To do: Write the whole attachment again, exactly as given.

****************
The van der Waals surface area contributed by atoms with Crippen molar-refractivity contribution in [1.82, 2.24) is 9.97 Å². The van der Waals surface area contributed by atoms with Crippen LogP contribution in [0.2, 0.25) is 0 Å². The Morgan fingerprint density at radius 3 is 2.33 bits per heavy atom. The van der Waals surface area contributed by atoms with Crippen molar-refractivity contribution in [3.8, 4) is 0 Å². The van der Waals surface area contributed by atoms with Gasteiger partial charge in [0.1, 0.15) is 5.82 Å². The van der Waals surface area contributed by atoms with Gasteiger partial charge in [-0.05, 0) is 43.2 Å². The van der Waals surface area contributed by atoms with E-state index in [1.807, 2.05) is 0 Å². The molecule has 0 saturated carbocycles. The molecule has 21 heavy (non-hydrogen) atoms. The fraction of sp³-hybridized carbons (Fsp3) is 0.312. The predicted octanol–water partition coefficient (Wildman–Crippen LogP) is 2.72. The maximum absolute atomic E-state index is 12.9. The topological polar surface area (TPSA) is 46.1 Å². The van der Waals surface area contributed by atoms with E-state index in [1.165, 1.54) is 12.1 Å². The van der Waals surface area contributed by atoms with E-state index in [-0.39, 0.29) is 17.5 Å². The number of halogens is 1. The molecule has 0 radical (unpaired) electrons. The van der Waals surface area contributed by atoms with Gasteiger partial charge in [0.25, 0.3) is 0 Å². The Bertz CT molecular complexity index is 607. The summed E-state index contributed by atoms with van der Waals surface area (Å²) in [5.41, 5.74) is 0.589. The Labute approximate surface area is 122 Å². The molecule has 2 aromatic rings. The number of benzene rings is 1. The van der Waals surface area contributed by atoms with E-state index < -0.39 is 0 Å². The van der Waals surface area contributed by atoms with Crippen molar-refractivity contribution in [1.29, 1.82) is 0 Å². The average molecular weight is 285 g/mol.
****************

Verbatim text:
The van der Waals surface area contributed by atoms with Crippen molar-refractivity contribution in [1.82, 2.24) is 9.97 Å². The van der Waals surface area contributed by atoms with Crippen LogP contribution in [0.2, 0.25) is 0 Å². The Morgan fingerprint density at radius 3 is 2.33 bits per heavy atom. The van der Waals surface area contributed by atoms with Crippen molar-refractivity contribution in [3.8, 4) is 0 Å². The van der Waals surface area contributed by atoms with Gasteiger partial charge in [0.1, 0.15) is 5.82 Å². The van der Waals surface area contributed by atoms with Gasteiger partial charge in [-0.05, 0) is 43.2 Å². The van der Waals surface area contributed by atoms with E-state index in [1.807, 2.05) is 0 Å². The molecule has 0 saturated carbocycles. The molecule has 21 heavy (non-hydrogen) atoms. The fraction of sp³-hybridized carbons (Fsp3) is 0.312. The predicted octanol–water partition coefficient (Wildman–Crippen LogP) is 2.72. The maximum absolute atomic E-state index is 12.9. The topological polar surface area (TPSA) is 46.1 Å². The van der Waals surface area contributed by atoms with E-state index in [1.165, 1.54) is 12.1 Å². The van der Waals surface area contributed by atoms with E-state index in [-0.39, 0.29) is 17.5 Å². The number of halogens is 1. The molecule has 0 radical (unpaired) electrons. The van der Waals surface area contributed by atoms with Gasteiger partial charge in [0.25, 0.3) is 0 Å². The Bertz CT molecular complexity index is 607. The summed E-state index contributed by atoms with van der Waals surface area (Å²) in [5.41, 5.74) is 0.589. The Labute approximate surface area is 122 Å². The molecule has 2 aromatic rings. The number of benzene rings is 1. The van der Waals surface area contributed by atoms with E-state index < -0.39 is 0 Å². The van der Waals surface area contributed by atoms with Crippen molar-refractivity contribution in [1.29, 1.82) is 0 Å². The average molecular weight is 285 g/mol.